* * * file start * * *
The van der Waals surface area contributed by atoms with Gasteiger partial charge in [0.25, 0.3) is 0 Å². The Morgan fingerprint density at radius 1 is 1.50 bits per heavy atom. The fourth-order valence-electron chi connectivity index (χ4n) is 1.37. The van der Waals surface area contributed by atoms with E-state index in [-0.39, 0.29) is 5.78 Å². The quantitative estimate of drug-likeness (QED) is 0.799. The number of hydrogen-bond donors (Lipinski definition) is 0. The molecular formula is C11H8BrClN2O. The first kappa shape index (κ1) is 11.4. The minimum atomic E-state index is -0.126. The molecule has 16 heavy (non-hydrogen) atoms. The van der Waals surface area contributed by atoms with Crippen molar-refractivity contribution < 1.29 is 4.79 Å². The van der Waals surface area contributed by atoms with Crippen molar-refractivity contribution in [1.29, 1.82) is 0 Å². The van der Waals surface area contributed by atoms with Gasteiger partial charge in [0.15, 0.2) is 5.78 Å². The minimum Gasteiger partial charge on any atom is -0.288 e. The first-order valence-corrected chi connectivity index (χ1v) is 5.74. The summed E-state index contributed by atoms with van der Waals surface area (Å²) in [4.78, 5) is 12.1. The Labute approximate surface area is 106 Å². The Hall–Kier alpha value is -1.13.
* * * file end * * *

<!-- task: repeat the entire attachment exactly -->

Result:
The van der Waals surface area contributed by atoms with Gasteiger partial charge in [0.25, 0.3) is 0 Å². The Morgan fingerprint density at radius 1 is 1.50 bits per heavy atom. The fourth-order valence-electron chi connectivity index (χ4n) is 1.37. The van der Waals surface area contributed by atoms with E-state index in [-0.39, 0.29) is 5.78 Å². The quantitative estimate of drug-likeness (QED) is 0.799. The number of hydrogen-bond donors (Lipinski definition) is 0. The molecular formula is C11H8BrClN2O. The first kappa shape index (κ1) is 11.4. The minimum atomic E-state index is -0.126. The molecule has 16 heavy (non-hydrogen) atoms. The van der Waals surface area contributed by atoms with Crippen molar-refractivity contribution < 1.29 is 4.79 Å². The van der Waals surface area contributed by atoms with Crippen molar-refractivity contribution in [1.29, 1.82) is 0 Å². The van der Waals surface area contributed by atoms with Gasteiger partial charge in [0.15, 0.2) is 5.78 Å². The minimum Gasteiger partial charge on any atom is -0.288 e. The first-order valence-corrected chi connectivity index (χ1v) is 5.74. The summed E-state index contributed by atoms with van der Waals surface area (Å²) in [4.78, 5) is 12.1. The Labute approximate surface area is 106 Å². The Hall–Kier alpha value is -1.13.